Peggy Lowe

Peggy Lowe joined Harvest Public Media in 2011, returning to the Midwest after 22 years as a journalist in Denver and Southern California. Most recently she was at The Orange County Register, where she was a multimedia producer and writer. In Denver she worked for The Associated Press, The Denver Post and the late, great Rocky Mountain News. She was on the Denver Post team that won the Pulitzer Prize for breaking news coverage of Columbine. Peggy was a Knight-Wallace Fellow at the University of Michigan in 2008-09. She is from O'Neill, the Irish Capital of Nebraska, and now lives in Kansas City. Based at KCUR, Peggy is the analyst for The Harvest Network and often reports for Harvest Public Media.

Stephen Koranda / KPR/File photo

Kansas Secretary of State Kris Kobach continues with his prosecution of alleged voter fraud. Peggy Lowe with the Kansas News Service reports that he’s expected to file a ninth case today.

A spokeswoman from Kobach’s office says the new voter fraud case is being filed in Shawnee County in Topeka.

http://www.oklabeef.org

Federal authorities have launched an investigation into the alleged embezzlement of $2.6 million from an Oklahoma nonprofit board that promotes the beef industry. An investigation by Harvest Public Media and StateImpact Oklahoma shows the money came from a mandatory government program funded by farmers and ranchers.

The Oklahoma Beef Council is part of a national group funded by a mandatory one-dollar per-head checkoff fee paid each time farmers and ranchers sell an animal.

Stephen Koranda / KPR/File photo

Kansas Secretary of State Kris Kobach was in New York on Thursday for another meeting with President-elect Donald Trump.

After his highly-publicized first meeting with Trump in New Jersey on Nov. 20, Republican Party officials in Kansas are speculating this second round is more than a suggestion that Kobach will land a job in the new administration.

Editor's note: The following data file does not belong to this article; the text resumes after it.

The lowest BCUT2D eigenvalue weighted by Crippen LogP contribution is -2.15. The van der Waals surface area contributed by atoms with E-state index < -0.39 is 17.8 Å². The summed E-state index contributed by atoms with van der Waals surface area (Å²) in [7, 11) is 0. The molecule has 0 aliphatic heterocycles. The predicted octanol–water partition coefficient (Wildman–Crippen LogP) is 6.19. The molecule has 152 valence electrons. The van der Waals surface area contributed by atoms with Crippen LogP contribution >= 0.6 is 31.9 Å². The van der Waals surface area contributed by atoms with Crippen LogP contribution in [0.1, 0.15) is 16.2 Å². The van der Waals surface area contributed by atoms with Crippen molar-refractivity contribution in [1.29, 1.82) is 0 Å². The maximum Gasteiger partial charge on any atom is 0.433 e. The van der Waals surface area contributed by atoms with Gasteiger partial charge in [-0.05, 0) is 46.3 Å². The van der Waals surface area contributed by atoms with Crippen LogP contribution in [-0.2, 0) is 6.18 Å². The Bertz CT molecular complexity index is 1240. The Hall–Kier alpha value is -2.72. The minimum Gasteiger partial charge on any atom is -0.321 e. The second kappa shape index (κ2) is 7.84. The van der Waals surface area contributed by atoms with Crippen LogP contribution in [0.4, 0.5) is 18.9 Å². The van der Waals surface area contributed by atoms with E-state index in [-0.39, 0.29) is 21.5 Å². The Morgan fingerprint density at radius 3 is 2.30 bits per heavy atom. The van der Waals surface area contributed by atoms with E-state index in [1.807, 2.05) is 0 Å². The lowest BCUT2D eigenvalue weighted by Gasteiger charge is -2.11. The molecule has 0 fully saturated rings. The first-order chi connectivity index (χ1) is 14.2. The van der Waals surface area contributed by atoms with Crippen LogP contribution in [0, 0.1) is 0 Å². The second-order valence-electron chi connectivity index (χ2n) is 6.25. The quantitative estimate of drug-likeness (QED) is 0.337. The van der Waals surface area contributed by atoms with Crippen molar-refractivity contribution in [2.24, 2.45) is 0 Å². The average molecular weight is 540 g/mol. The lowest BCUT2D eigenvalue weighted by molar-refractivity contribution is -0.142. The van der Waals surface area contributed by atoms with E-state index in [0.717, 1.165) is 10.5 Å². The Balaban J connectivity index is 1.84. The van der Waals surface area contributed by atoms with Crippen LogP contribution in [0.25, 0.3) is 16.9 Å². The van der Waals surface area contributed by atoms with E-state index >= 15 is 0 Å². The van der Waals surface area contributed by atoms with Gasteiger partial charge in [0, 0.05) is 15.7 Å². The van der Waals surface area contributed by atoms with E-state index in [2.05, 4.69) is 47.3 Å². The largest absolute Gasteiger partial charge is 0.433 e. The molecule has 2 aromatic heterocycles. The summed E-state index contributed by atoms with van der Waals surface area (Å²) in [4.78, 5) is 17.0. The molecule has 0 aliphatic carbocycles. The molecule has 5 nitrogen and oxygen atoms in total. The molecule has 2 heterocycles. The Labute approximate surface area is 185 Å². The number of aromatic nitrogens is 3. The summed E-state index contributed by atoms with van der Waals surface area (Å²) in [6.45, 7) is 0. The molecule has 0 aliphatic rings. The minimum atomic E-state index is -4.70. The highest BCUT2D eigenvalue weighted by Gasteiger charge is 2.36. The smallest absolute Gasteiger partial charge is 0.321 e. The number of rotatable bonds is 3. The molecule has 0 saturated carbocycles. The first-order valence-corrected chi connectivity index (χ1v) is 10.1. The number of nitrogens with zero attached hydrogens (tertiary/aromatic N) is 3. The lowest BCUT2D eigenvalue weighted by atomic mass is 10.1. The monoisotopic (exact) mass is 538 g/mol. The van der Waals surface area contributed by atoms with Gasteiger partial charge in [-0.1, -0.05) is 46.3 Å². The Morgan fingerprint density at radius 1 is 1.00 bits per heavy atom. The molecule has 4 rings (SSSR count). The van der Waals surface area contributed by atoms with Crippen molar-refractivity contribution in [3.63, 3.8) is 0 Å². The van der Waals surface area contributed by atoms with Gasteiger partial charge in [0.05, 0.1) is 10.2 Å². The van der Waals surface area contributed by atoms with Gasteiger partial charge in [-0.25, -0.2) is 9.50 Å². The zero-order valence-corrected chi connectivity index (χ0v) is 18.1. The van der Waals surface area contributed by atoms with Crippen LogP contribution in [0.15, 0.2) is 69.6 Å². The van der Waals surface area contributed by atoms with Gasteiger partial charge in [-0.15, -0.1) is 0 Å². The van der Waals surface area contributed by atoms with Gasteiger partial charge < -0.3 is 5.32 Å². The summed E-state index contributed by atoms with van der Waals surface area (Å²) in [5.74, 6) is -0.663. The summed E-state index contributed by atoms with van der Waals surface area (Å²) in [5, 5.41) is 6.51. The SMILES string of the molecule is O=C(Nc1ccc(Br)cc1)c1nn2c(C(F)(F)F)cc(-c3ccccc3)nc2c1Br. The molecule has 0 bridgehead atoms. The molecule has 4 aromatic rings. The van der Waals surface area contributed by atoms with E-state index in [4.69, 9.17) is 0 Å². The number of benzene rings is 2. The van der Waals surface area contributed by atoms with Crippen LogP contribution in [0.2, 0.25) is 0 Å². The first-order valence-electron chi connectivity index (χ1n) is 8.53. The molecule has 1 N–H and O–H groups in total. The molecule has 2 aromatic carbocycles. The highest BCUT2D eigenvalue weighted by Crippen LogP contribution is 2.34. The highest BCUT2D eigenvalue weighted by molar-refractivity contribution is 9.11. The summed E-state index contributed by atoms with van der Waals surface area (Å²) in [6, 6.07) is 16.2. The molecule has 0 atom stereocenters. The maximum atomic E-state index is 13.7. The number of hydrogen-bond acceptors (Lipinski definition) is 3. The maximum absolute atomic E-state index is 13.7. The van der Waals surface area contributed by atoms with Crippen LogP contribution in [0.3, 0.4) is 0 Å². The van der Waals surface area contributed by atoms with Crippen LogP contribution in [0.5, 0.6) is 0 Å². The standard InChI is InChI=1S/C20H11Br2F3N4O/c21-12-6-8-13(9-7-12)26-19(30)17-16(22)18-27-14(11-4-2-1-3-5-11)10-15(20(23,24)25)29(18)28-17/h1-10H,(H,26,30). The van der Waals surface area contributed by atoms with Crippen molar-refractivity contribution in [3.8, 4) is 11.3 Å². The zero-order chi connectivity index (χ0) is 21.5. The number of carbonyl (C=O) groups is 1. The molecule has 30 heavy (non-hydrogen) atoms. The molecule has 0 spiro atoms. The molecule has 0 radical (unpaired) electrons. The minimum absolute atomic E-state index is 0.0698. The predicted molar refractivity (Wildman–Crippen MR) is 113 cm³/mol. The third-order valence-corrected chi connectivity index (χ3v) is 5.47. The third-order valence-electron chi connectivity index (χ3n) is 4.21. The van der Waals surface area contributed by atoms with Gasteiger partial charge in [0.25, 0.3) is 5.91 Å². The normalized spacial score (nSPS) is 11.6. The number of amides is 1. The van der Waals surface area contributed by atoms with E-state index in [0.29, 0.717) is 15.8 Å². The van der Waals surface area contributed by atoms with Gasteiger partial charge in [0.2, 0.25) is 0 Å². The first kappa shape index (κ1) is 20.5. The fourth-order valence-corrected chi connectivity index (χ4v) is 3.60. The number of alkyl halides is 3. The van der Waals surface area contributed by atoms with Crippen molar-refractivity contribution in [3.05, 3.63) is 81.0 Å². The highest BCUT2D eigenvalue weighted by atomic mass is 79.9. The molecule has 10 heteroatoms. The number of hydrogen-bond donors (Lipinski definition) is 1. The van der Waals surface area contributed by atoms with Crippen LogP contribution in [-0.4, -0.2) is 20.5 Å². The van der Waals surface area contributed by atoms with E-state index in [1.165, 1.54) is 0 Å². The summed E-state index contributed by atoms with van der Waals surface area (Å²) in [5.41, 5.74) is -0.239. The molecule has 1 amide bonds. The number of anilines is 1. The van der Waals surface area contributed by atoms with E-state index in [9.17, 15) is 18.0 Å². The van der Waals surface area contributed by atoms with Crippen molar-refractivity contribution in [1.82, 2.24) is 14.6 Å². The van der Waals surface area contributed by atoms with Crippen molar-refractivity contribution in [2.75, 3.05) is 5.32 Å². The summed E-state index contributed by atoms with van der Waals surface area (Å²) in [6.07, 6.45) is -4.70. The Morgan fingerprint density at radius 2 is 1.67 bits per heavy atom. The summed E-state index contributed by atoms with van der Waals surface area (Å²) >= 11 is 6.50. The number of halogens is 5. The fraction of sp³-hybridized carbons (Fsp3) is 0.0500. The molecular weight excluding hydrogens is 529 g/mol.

Natalie Keyssar for NPR

Now that Donald Trump is elected, he must go on a hiring spree for his cabinet. Harvest Public Media’s Peggy Lowe reports that farm country is wondering just who the Secretary of Agriculture will be.

Donn Teske is a Kansas farmer and vice president of the National Farmers Union. He says the joke in farm country before the election went something like this: Who knows who Donald Trump would put in as Ag Secretary? It might even be Hank Kimball.

Peggy Lowe / Harvest Public Media

When Don Stull first heard the news that the FBI had foiled a domestic terrorism plot in Garden City, Kansas, aimed at the city’s Somalis, he thought: oh, no.

“It was so unlike the Garden City that I know,” he says.

The U.S. Department of Agriculture has ruled that the American Egg Board acted inappropriately when it carried out a two-year media campaign against Hampton Creek, the maker of an egg-free mayonnaise.

In a controversy lightly labeled “mayo-gate,” the USDA also concluded in a memo posted Thursday that AEB officials and former CEO Joanne Ivy tried to cover up their conduct by deleting emails.

Peggy Lowe / Harvest Public Media

Agriculture is often blamed for the pollution in Midwestern rivers and streams. But there are other culprits for our dirty waters. Today, in the fourth installation of our series “Watching Our Water,” Harvest Public Media’s Peggy Lowe looks at how cities respond to that pollution – and create some of it, too.

Teresa, an immigrant from Mexico has worked at a pork processing plant in Lincoln, Neb., since 2011. She didn't want to use her last name because she feared that a family member, who still works at a plant, might get in trouble.

Teresa worked on the line, or "the chain," as workers call it. It is the heartbeat of any meat processing plant. It's the mechanized driver of eviscerated hogs, cattle and chickens, hung up on hooks and quickly moving down a line at these massive meat factories.

Peggy Lowe / KCUR

Heading into the Aug. 2 primary, Republican Congressman Tim Huelskamp is in a desperate fight against a political newcomer to keep his seat in Kansas’ "Big First" District. But as election reporter Peggy Lowe reports, Huelskamp already lost one important battle: the backing of the state’s powerful agricultural interests.

U.S. Department of Agriculture / flickr Creative Commons

The U.S. House passed a national standard for labeling food containing genetically-modified organisms, or GMOs, yesterday. But as Harvest Public Media’s Peggy Lowe reports, consumers may still have problems getting that information.

The bill, now passed by both the House and Senate, allows companies three ways to disclose that there are GMOs in their products. They can put text directly on the package, offer a phone number or website, or they can use a QR code that a shopper can scan with a smart phone.

Pages